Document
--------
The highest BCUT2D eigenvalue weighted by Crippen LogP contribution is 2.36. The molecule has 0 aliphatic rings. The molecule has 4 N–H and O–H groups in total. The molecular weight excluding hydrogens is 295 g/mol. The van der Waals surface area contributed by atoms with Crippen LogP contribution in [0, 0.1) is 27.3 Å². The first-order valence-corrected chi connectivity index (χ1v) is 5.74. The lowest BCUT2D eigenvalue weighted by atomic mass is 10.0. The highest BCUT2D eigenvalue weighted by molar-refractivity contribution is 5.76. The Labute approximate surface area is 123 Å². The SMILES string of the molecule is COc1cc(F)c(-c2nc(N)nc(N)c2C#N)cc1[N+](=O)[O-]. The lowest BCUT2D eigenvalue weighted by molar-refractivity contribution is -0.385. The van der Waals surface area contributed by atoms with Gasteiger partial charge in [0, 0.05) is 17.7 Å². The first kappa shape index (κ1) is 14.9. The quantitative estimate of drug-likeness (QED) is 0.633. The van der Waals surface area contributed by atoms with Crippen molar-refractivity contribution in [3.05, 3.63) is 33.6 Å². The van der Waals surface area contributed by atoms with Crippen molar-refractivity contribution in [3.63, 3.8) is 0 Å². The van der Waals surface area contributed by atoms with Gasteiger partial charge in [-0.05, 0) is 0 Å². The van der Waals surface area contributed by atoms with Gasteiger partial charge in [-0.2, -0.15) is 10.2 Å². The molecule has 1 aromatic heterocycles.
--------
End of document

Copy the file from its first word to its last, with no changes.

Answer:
The highest BCUT2D eigenvalue weighted by Crippen LogP contribution is 2.36. The molecule has 0 aliphatic rings. The molecule has 4 N–H and O–H groups in total. The molecular weight excluding hydrogens is 295 g/mol. The van der Waals surface area contributed by atoms with Crippen LogP contribution in [0, 0.1) is 27.3 Å². The first-order valence-corrected chi connectivity index (χ1v) is 5.74. The lowest BCUT2D eigenvalue weighted by atomic mass is 10.0. The highest BCUT2D eigenvalue weighted by molar-refractivity contribution is 5.76. The Labute approximate surface area is 123 Å². The SMILES string of the molecule is COc1cc(F)c(-c2nc(N)nc(N)c2C#N)cc1[N+](=O)[O-]. The lowest BCUT2D eigenvalue weighted by molar-refractivity contribution is -0.385. The van der Waals surface area contributed by atoms with Gasteiger partial charge in [0, 0.05) is 17.7 Å². The first kappa shape index (κ1) is 14.9. The quantitative estimate of drug-likeness (QED) is 0.633. The van der Waals surface area contributed by atoms with Crippen molar-refractivity contribution in [3.05, 3.63) is 33.6 Å². The van der Waals surface area contributed by atoms with Crippen molar-refractivity contribution in [3.63, 3.8) is 0 Å². The van der Waals surface area contributed by atoms with Gasteiger partial charge in [-0.05, 0) is 0 Å². The van der Waals surface area contributed by atoms with Gasteiger partial charge in [-0.2, -0.15) is 10.2 Å². The molecule has 1 aromatic heterocycles.